The Internal Revenue Service (“IRS”) has issued proposed regulations that include additional guidance on the treatment of employer-provided opt-out payments for purposes of affordability under the Affordable Care Act (“ACA”). An “opt-out” payment is a cash payment made to employees who decline to enroll in the employer’s group health plan.
As discussed in a prior alert, late last year in Notice 2015-87 the IRS confirmed that the value of opt-out payments where the only requirement is for the employee to decline coverage (“unconditional opt-out payments”) should be counted as part of an employee’s premium payment in determining whether the employer satisfies the affordability provisions of the ACA’s employer mandate. However, Notice 2015-87 also stated that the IRS might issue proposed regulations addressing treatment of opt-out payments that are conditioned not just on the employee declining coverage but also on satisfying an additional condition (such as proving that the employee has other coverage) (“conditional opt-out payments”).
The new proposed regulations confirm that unconditional opt-out payments will be treated as increasing the employee’s required premium payment under the ACA’s employer mandate. For employers who offered unconditional opt-out payments prior to December 16, 2015, the value of the payments can be disregarded for ACA affordability purposes until final regulations are issued. There is also temporary relief for employers that are party to a collective bargaining agreement which was in effect prior to December 16, 2015 that requires the employer to offer unconditional opt-out payments. For such employers, the opt-out payment does not have to be treated as part of the employee’s cost until the later of (1) the first plan year beginning after the expiration of the collective bargaining agreement (disregarding any extension on or after December 16, 2015) or (2) the effective date of final regulations. The IRS indicates in the proposed regulations that it does not intend to create a permanent exception for opt-out arrangements provided pursuant to collective bargaining agreements.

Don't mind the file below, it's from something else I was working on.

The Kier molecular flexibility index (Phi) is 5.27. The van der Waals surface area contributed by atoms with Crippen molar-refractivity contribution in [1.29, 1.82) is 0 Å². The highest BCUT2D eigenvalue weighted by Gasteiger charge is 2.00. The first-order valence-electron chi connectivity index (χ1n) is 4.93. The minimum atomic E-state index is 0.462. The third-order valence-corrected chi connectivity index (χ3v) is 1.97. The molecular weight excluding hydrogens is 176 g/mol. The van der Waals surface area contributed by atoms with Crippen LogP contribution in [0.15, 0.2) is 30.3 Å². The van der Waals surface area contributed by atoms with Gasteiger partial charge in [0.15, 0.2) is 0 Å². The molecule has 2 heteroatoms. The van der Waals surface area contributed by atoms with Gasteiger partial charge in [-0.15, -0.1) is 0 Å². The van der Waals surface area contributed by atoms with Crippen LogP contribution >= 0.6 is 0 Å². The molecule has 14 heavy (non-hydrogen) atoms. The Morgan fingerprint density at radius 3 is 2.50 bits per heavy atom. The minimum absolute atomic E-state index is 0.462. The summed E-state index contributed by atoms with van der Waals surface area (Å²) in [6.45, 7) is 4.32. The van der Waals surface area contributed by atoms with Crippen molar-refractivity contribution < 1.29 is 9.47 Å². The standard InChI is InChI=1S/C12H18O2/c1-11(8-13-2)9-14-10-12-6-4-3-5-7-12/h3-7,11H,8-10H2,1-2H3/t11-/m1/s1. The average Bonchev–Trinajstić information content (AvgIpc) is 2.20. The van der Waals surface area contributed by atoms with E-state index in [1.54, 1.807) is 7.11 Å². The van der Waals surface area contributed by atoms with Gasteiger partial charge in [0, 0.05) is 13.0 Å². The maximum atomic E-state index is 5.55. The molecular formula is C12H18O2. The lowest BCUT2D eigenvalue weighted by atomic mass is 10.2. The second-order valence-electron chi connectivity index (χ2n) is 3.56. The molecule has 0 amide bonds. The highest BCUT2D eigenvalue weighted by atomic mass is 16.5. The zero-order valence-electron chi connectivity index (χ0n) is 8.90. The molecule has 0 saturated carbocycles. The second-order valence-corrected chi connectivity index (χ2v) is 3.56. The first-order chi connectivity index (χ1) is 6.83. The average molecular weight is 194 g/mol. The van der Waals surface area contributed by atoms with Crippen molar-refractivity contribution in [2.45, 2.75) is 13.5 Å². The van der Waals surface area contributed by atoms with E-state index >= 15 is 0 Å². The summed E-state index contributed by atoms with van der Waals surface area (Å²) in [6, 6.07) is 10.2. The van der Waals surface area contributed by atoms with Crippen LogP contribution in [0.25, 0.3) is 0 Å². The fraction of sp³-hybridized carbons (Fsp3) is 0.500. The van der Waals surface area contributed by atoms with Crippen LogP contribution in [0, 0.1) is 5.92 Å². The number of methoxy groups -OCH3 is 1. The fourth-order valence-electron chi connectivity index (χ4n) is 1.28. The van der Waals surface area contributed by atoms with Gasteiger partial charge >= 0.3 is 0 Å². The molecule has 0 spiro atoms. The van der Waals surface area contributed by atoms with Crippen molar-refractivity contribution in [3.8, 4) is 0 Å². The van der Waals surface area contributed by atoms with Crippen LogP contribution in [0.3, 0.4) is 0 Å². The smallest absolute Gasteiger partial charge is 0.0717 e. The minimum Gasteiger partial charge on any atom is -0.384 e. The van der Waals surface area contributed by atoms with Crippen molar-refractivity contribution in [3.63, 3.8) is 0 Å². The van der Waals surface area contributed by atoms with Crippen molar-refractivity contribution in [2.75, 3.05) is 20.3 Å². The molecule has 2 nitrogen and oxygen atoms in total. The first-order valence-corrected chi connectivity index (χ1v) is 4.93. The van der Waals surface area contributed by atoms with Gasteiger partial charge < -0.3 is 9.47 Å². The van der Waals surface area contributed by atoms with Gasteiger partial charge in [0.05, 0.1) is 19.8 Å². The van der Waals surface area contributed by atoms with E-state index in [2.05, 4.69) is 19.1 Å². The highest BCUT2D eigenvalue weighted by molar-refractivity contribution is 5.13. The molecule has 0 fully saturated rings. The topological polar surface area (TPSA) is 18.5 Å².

Conversely, for conditional opt-out payments, the IRS proposed regulations provide that the value of the opt-out payments can be disregarded in determining the employee’s cost, if the arrangement is an “eligible opt-out arrangement.” An “eligible opt-out arrangement” is one that conditions the opt-out payment on (1) the employee declining employer-sponsored coverage and (2) the employee providing reasonable evidence that the employee and all other individuals for whom the employee expects to claim a personal exemption deduction have minimum essential coverage (other than coverage in the individual market, whether or not obtained through an ACA marketplace exchange). Even where an employer receives reasonable evidence of alternative coverage, if the employer knows or has reason to know that the employee or other members of the employee’s family do not (or will not) have coverage, then the employer cannot pay the opt-out payment. Proof of coverage must be provided to the employer at least annually. Based on these requirements, eligible opt-out arrangements will primarily be those that require the employee to provide proof of coverage through a spouse’s employer sponsored group health plan.
The proposed regulations are open for comments for 60 days.